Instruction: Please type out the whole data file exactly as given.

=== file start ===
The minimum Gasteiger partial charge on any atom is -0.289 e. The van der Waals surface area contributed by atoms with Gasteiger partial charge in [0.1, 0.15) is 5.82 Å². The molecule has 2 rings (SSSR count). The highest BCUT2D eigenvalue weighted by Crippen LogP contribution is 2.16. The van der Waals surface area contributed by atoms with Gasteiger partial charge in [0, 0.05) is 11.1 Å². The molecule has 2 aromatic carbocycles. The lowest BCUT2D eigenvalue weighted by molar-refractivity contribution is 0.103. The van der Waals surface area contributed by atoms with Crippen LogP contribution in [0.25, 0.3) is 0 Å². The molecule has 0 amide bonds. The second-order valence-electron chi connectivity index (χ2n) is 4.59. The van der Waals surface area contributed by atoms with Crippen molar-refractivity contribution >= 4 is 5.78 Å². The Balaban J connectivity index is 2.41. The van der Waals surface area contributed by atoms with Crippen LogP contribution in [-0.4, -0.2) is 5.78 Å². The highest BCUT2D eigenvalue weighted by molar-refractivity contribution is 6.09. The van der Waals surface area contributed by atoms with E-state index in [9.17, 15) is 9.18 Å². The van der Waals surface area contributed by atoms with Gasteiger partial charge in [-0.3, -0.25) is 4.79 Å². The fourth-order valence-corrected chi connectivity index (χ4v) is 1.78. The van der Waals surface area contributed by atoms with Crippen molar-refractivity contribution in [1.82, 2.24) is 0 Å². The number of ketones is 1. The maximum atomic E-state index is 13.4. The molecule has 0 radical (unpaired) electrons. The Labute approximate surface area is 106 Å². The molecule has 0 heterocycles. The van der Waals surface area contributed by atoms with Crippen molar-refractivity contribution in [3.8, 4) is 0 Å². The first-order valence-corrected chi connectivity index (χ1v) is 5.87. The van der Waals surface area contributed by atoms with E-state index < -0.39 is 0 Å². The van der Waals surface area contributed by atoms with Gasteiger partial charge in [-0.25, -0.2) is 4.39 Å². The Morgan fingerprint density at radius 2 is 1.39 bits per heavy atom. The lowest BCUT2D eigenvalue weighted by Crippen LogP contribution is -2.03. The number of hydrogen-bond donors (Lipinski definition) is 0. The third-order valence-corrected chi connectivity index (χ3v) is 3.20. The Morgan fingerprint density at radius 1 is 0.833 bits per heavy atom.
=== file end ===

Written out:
The minimum Gasteiger partial charge on any atom is -0.289 e. The van der Waals surface area contributed by atoms with Gasteiger partial charge in [0.1, 0.15) is 5.82 Å². The molecule has 2 rings (SSSR count). The highest BCUT2D eigenvalue weighted by Crippen LogP contribution is 2.16. The van der Waals surface area contributed by atoms with Gasteiger partial charge in [0, 0.05) is 11.1 Å². The molecule has 2 aromatic carbocycles. The lowest BCUT2D eigenvalue weighted by molar-refractivity contribution is 0.103. The van der Waals surface area contributed by atoms with Crippen LogP contribution in [0.25, 0.3) is 0 Å². The molecule has 0 amide bonds. The second-order valence-electron chi connectivity index (χ2n) is 4.59. The van der Waals surface area contributed by atoms with Crippen molar-refractivity contribution >= 4 is 5.78 Å². The Balaban J connectivity index is 2.41. The van der Waals surface area contributed by atoms with Crippen LogP contribution in [-0.4, -0.2) is 5.78 Å². The highest BCUT2D eigenvalue weighted by molar-refractivity contribution is 6.09. The van der Waals surface area contributed by atoms with E-state index in [9.17, 15) is 9.18 Å². The van der Waals surface area contributed by atoms with Gasteiger partial charge in [-0.3, -0.25) is 4.79 Å². The fourth-order valence-corrected chi connectivity index (χ4v) is 1.78. The van der Waals surface area contributed by atoms with Crippen molar-refractivity contribution in [1.82, 2.24) is 0 Å². The number of ketones is 1. The maximum atomic E-state index is 13.4. The molecule has 0 radical (unpaired) electrons. The Labute approximate surface area is 106 Å². The molecule has 0 heterocycles. The van der Waals surface area contributed by atoms with Crippen molar-refractivity contribution in [3.8, 4) is 0 Å². The first-order valence-corrected chi connectivity index (χ1v) is 5.87. The van der Waals surface area contributed by atoms with E-state index < -0.39 is 0 Å². The van der Waals surface area contributed by atoms with Gasteiger partial charge in [-0.25, -0.2) is 4.39 Å². The Morgan fingerprint density at radius 2 is 1.39 bits per heavy atom. The lowest BCUT2D eigenvalue weighted by Crippen LogP contribution is -2.03. The number of hydrogen-bond donors (Lipinski definition) is 0. The third-order valence-corrected chi connectivity index (χ3v) is 3.20. The Morgan fingerprint density at radius 1 is 0.833 bits per heavy atom.